Nasahn, JESUS Film Church Planting Strategy (JFCPS) National Coordinator for Liberia, recently shared the story of a village called Boehtin in Liberia. 

Frizz Mantor of Boehtin is currently preparing to attend a JFCPS leadership training, but he wasn’t always a Christian and it wasn’t until he attended a showing of the JESUS film that he turned his life around. 

Back in March 2019, the Mano JFCPS team showed the JESUS film in Boehtin, Liberia. They were in town to do an assessment of the film showing, knowing that Boehtin was the African Traditional Group (ATG) stronghold. 

After hearing about a suicide that took place in Boehtin, the Mano team leader, Harris, went to visit the bereaved family to sympathize with them. According to the Mano tradition, whenever a family is bereaved, any concerned person or family can visit the bereaved to extend sympathy. There is no need to have any prior relations or connections before expressing sympathy. When Harris and his team visited the family on behalf of the JFCPS, they gave a little purse to the family and prayed with them before leaving the village.

Years before that, in 2017, a local United Liberia Inland Church (ULIC) pastor named Joseph Saye was kidnapped in the village of Kpeikpoah. He was beaten by some Poro society (a men’s secret society in Liberia and Sierra Leone) members when he refused to give in to the Poro’s demands to close the Kpeikpoah church. Joseph was taken to the Poro society bush and kept for three days until the ULIC national church leadership intervened.

The ULIC national leadership, headed by Reverend Leaid S. Zeyoe, complained to the national government about the arrest and torture of one of the church local pastors by the Poro society members. The complaint caught the attention of other Christian denominations that joined ULIC to pressure the government to order the immediate release of Pastor Joseph. At the end of the third day, Joseph was released and brought to Monrovia for medical treatment by the ULIC leadership. 

Two years later, Frizz Mantor was in attendance at a JESUS film showing in Boehtin, when the JFCPS team visited. That night, he chose to follow Jesus. Ironically, Frizz was the man who led the Poro team to kidnap and beat Pastor Joseph. Since Frizz accepted Christ, he has been a regular church attendee and is actively serving in the Boehtin ULIC.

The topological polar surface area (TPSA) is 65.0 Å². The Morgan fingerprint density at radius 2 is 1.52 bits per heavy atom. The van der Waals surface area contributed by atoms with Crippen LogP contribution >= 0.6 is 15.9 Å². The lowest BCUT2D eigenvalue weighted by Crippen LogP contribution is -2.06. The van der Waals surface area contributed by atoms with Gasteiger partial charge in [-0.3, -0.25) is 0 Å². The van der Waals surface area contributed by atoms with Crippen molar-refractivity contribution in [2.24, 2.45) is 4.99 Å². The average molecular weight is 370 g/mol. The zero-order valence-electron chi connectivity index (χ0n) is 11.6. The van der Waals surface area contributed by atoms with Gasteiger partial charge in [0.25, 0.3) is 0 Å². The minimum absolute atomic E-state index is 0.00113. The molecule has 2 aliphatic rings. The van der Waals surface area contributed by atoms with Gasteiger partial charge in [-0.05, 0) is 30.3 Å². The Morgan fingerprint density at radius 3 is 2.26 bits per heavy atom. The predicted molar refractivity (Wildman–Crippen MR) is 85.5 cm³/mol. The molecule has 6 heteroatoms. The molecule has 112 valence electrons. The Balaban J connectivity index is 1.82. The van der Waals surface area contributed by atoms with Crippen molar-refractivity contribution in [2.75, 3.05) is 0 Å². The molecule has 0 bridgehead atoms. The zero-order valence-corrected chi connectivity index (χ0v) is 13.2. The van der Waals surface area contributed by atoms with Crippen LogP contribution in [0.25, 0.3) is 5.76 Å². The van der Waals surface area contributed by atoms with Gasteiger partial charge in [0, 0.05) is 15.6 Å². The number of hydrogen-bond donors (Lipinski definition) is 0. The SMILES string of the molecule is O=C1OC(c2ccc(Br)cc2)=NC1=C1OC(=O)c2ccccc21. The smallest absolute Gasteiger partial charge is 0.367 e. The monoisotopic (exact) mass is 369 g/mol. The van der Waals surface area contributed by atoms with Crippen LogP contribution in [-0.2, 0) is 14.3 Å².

“What excites me is that Frizz is part of the Boehtin church leadership and preparing to take part in a JFCPS church leadership training,” Nasahn Yormie, the JFCPS Country Manager for Liberia, rejoiced. “The [region’s] team leader Harris testified about what God was doing among the Mano people group in Nimba.” 

The training is set to start in the region in early 2022. 

The JFCPS team knows the importance of training local leaders. Since the launch of the JFCPS in 2011, there have been 31,778 people who have attended Action Group training and Theological Education by Extension training. 

This past year, the JFCPS team has revised some of the current training materials. This included adding a new study to the JFCPS Church Planting manual follow-up material, and reviewing and revising leadership training modules. 

In June of this year, the team in Liberia received a shipment of 180 copies of The Shepherd and His Work, a book that our local teams use for teaching and leadership training. Leaders from new church plants gather for these trainings that happen every quarter, for a cycle of four training sessions. 

“The Shepherd and His Work book talks about the ministry of Jesus to the people and how we can model His love and care for others,” Darren Child, JFCPS Canadian Coordinator for Liberia, explained. “This is important in a culture where there are many differences between villages – and sometimes conflict. Jesus is seen as the one who brings peace.”

Meanwhile, in Sierra Leone, Pastor Moses Koroma and his leadership team have continued leadership training and follow-up evangelism efforts, resulting in the growth of the church in the Tonkolili District and in surrounding communities. The Mile 91 church plant in Tonkolili saw the baptism of over a dozen new Christ-followers. In partnership with Harvest Intercontinental Ministry (formerly Bethel World Outreach), a church plant was initially done in August 2018. 

Pastor Mustapha Koroma, from Madeima Village in Sierra Leone, recently shared the impact that the JFCPS had on his church planting ministry: “I am a young pastor who is very much passionate about the Kingdom work of our Lord and Saviour Jesus Christ. The Madeima Community Home Cell started with few believers, and by the grace of God, more new members are being added to the cell each day and I am very much grateful to God for that. Hearing about your church planting strategy brought relief to me because of the positive news I’ve heard about you. Honoring my request to partner with me to make our home cell a church is welcoming news to me because I know that our home cell will definitely be strengthened through the training and the free training materials that will be given to us. I am very much excited to have you here with me. This is what I was actually looking for; people like your type that will come to my aid in the area of church planting and discipleship training. May God Almighty bless you all, in Jesus’ name.”

The JFCPS is committed to continuing leadership training, knowing that local leaders make the biggest difference in their communities. With each leader trained, more people are being introduced to the transformative power of the gospel. 

You could help empower local churches to make long-lasting impacts in their communities.

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